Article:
Then, Bryan Colangelo, a long time Bargnani supporter, goes on the FAN590 and changes his longtime tune about him. He calls Bargnani an enigma, admits he’s never improved his defense and probably won’t ever be a good defender, and says that he hasn’t worked on his rebounding nearly as much as the team would have liked him to.
He also refers to Bargnani as an asset, isn’t afraid to admit when something isn’t working and rejected the idea that he wouldn’t trade Bargnani simply because he was a #1 pick.
Wow. Talk about a bombshell.
Of course, he says that Bargnani has been miscast as a center, would do better playing alongside a defensive center and is a matchup nightmare on the offensive end.
It sounds like Colangelo might just be making another excuse for Bargnani and is planning on moving him to power forward next season, right? Well the only problem with that plan is that the Raptors already have two younger, more productive, less flawed and cheaper power forwards on the roster already, in Ed Davis and Amir Johnson. Moving Bargnani there simply doesn’t make sense.
To me, it sounded like Colangelo was doing two things in this interview. Trying to ease the fans into the idea that Bargnani will be traded, but also trying to keep his trade value as high as possible. I don’t believe he was saying Bargnani is really a PF because he wants to move him there. I think he was saying it as a way to give other teams a reason to believe the best is yet to come from Bargnani.
Well, yesterday, the final nail in the coffin that is Bargnani in Toronto went in. Bargnani, while doing colour commentary on the Italian feed of the Western Conference Finals, drops a few bombshells of his own. When asked if he could play anywhere in the NBA, where would he play, he responded…
“I want to stay in Toronto, at least this is the politically correct answer. If (I am) to go somewhere else, I’d like a warm climate city and a team where I can actually play in my role.”
Now, Bargnani was asked about playing elsewhere, and I don’t blame him for wanting a warmer climate. I think everyone living in Canada would say that. The thing that bothered me, and many others, was the crack about actually being allowed to play his role.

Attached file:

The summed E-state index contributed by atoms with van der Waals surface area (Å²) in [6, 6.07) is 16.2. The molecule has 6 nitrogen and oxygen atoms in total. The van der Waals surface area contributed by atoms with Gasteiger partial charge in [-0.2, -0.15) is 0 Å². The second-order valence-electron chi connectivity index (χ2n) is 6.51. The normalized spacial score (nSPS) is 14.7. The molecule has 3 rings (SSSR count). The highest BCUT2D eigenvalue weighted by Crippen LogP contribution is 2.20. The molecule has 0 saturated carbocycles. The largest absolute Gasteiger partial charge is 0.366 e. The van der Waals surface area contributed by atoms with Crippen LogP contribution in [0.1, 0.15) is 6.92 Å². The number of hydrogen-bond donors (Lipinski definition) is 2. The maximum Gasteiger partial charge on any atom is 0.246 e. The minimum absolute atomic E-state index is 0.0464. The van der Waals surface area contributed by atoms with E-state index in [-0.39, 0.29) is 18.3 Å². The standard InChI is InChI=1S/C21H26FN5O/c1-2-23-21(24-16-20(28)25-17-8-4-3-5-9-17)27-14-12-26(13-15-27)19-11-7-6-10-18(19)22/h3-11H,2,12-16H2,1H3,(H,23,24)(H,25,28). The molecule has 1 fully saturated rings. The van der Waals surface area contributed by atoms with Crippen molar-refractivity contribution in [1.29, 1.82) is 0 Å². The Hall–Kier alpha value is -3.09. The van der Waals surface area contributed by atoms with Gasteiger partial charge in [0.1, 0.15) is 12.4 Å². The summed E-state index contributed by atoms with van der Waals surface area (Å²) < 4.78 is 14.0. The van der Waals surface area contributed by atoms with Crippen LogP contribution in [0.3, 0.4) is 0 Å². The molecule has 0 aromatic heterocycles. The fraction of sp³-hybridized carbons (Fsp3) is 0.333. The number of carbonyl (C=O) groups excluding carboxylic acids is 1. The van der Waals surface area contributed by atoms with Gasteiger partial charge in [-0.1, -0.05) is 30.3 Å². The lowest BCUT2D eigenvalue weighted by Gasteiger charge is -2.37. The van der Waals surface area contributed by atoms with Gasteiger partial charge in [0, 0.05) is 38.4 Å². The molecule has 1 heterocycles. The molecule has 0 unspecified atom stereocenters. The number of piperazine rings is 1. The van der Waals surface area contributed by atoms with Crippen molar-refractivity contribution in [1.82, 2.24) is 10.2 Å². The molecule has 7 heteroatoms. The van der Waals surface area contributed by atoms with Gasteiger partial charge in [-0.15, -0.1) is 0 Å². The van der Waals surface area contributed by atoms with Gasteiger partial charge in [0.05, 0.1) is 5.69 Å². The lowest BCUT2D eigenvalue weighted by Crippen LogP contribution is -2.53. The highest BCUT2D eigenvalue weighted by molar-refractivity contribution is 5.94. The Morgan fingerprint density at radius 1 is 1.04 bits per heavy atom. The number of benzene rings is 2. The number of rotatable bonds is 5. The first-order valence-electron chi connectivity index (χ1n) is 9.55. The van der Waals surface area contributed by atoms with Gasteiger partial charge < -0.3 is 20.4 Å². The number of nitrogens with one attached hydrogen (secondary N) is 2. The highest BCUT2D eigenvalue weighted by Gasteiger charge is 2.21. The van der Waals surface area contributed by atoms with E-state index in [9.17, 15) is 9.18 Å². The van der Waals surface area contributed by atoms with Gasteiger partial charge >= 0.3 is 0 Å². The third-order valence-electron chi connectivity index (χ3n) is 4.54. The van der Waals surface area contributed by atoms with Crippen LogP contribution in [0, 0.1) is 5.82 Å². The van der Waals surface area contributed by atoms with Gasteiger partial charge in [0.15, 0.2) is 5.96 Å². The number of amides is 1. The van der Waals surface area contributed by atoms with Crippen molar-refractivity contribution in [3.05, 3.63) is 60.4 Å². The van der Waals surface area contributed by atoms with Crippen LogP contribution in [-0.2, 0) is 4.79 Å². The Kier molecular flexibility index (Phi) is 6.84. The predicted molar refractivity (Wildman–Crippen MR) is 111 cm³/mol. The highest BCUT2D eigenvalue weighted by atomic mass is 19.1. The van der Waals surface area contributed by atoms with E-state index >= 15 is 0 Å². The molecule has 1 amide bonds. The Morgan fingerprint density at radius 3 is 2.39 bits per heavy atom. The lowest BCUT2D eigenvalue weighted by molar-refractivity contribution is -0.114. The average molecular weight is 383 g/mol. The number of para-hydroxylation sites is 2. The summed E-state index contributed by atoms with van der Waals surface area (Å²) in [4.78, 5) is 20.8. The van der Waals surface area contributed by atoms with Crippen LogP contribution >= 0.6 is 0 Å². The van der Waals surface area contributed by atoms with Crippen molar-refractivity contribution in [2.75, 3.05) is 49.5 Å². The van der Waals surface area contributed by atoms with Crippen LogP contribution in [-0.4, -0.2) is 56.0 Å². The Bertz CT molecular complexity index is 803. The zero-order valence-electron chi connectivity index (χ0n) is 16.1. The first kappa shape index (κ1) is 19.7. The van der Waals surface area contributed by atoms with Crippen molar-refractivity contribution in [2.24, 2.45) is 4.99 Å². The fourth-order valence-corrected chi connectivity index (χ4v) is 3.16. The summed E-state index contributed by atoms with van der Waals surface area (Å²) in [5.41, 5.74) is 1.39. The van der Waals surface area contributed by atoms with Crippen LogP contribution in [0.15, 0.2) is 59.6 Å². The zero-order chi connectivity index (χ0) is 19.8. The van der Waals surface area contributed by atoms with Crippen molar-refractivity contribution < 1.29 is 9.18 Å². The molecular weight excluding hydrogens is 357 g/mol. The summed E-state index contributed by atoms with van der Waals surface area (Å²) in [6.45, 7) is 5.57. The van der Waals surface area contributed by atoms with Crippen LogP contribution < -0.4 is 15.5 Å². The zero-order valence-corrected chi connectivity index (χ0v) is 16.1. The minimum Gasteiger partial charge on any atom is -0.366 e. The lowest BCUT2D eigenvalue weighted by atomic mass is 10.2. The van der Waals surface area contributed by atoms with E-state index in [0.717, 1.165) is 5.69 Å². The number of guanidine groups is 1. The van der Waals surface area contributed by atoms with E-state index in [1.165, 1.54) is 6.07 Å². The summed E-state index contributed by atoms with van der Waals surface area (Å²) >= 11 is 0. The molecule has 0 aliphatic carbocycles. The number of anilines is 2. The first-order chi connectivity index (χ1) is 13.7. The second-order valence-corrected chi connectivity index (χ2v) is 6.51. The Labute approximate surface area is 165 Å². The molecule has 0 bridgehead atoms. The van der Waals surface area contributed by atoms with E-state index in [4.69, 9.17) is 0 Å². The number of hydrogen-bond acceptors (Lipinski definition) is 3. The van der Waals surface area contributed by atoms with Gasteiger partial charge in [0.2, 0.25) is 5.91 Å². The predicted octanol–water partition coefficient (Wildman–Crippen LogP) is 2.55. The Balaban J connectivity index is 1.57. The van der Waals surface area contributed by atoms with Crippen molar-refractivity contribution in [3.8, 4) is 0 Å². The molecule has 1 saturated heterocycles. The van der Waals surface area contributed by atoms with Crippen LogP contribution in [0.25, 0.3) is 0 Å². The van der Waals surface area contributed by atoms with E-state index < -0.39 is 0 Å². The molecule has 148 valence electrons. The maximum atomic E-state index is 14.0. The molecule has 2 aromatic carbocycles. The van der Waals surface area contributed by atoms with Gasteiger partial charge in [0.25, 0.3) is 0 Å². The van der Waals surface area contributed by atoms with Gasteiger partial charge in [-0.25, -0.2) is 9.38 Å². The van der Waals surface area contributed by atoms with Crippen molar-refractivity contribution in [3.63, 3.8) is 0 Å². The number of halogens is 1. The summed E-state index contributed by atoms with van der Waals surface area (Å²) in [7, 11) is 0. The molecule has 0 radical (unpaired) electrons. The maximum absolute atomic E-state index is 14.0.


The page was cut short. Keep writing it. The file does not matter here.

My question: What is his role?
He was given 18 shots per game, allowed to play 35 minutes per game and all this despite putting out much effort on defense or on the boards. And he’s complaining about that role?
He then went on to call Colangelo “uncourageous” for his criticisms, despite all of them being pretty much accurate.
Now, probably the most interesting thing about Dave Feschuk’s article on this in the Toronto Star, is that it originally contained a link to a picture of a rather out of shape looking Bargnani in Mexico. The link, and any reference to it, has been taken down. Yes, it was probably a little inflammatory, but the fact of the matter is that the picture shows a shirtless Bargnani looking nothing like the elite athlete he’s supposed to be. Yes, he’s on vacation, but what it tells me is that he follows the Hedo Turkoglu regimen for staying in shape rather than the, say, Steve Nash regimen.
Things seem to be going downhill fast for Bargnani in Toronto. All the evidence seems to point to Bargnani being traded before the start of next season. To me, it seemed like Colangelo has been planning it for sometime, slowly leaking the information out there in order to garner interest and ease the fans into the idea. His teammates, several of whom suggested the Raptors need a legit center, certainly don’t seem like they’d mind too much if Bargnani was in a different uniform. And if the Raptors are truly going to lose their identity of an offensive team that can’t play defense, they need to get rid of the poster child for that.
I think we truly are seeing the last days of Bargnani in Toronto.
In a later post, I’m going to look at where he might go.